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It is increasingly clear that the Republican Party missed a golden opportunity to use the August recess to present a unified front on immigration reform — if it could have developed one. Instead, the party will return to Washington, D.C., perhaps even more fragmented than when it left, leaving the party's urgent desire to repair its relationship with Latino voters wavering.

When the party handed out its 30-page prep document for members before the August recess, immigration was only mentioned once as a topic, the second in a pair of "messaging themes" offered in a generic "Meetup" in-district event. The party wanted members of Congress talking about the areas where they were "on offense" — health care, energy, oversight, and so on. But, as pledged by activists earlier in the summer, immigration came up.

Late last week, Rep. Scott DesJarlais of Tennessee embodied the problem the party faces. At an event in his district, a young girl told the congressman that her dad was undocumented, asking him what she could do so that "he could stay" with her. His response? "The answer still kind of remains the same. We have laws and we have to follow those laws." The crowd applauded loudly.

What's a party that wants to reach out to the Latino community going to do with that? The Washington Post has an extensive report on the party's attempts to reach out to Latino voters on Spanish-language networks, profiling a young Capitol Hill staffer who works to literally translate Republican priorities into his native language. (How do you say "border security" in Spanish? "Seguridad fronteriza.") A polished, informed presentation of priorities to Latino voters is essential — and apparently appreciated.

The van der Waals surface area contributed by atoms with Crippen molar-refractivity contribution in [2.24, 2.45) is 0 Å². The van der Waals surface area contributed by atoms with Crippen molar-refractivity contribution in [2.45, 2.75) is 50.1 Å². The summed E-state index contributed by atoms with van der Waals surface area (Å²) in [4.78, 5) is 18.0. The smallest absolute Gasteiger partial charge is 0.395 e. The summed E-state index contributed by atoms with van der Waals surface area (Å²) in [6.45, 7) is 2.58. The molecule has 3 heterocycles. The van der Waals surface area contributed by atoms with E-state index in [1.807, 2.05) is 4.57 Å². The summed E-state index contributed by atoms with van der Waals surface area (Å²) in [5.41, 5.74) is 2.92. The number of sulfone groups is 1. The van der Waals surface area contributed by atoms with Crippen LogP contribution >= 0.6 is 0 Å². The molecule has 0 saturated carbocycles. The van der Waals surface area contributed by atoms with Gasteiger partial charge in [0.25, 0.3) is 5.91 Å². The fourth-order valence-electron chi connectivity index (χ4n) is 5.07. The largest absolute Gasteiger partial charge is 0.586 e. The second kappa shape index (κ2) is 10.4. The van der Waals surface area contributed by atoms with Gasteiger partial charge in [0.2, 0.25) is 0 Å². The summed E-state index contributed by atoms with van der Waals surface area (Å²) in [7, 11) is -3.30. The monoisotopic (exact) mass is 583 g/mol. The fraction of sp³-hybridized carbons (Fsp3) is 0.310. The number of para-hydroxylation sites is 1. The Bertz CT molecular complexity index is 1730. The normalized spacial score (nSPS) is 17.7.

[Party spokesman Nate] Hodson recalled holding a meeting recently with the conference chairman, Rep. Cathy McMorris Rodgers (R-Wash.), and a longtime Spanish-language TV reporter. When it ended, “I said, thanks for coming,” Hodson said. “And [the reporter’s] statement to me was basically, ‘It’s about time.’ ”

But this also exemplifies how deeply the rift in the party runs. Just how deep the split within the party runs is embodied in McMorris Rodgers. Hers is the name stamped at the bottom of each of those 30 pages of August recess instructions in which immigration was sidelined. She is the messaging point person for the House for a party that last week voted to prioritize immigration reform — excluding a path to citizenship — and to boycott any presidential primary debates on CNN and NBC — and their Spanish-language affiliates. (The most popular Spanish-language network, Univision, remains available.)

California Republicans are at the leading edge of the repercussions the party could face if it can't resolve its attitude. While a little less than one-fifth of the state's voters were Latino in 2012, the state party is deeply concerned about how the state's population is shifting. Politico explains its difficult position.

Republicans on a national level should take notice, because players in the California GOP argue that they’re merely experiencing what states like Colorado, Nevada and Texas will experience in a few years: a drastically weakened party that’s routinely rejected by booming minority populations.

“Ultimately, it could doom the party 15, 20 years out,” said Rob Stutzman, a former top hand to former Gov. Arnold Schwarzenegger who is now one of the top Republican political advisers in the state, speaking of the perils of not completing immigration reform.

Immigration isn't the most important priority for California Latinos, one party official noted, citing polling, but it's apparently the one that largely defines how the party is perceived.

Which is why the prominence of voices opposing immigration — loudly and forcefully — are not helpful. Even if the party coalesces around an immigration bill supported among Latino voters, reversing the trend in California, it's possible that the party will be seen as having been dragged to that place. That the voices which are remembered are those of Iowa's Steve King, or of DesJarlais, or the people who showed up at a town hall meeting held by Rep. Lynn Jenkins of Kansas. Asked by Rev. Jason Schoff, a local pastor, if she would support a pathway to citizenship, Jenkins said she would, spurring a heated response according to

The local paper reports that “grumbling” against Schoff’s pro-amnesty comments “turned to shouts” as he spoke.

“They're illegal," one person shouted.

"They're [sic] broke the law when they crossed the border," another yelled.

“Sit down,” another said to Schoff.

How do you explain that sentiment in Spanish?

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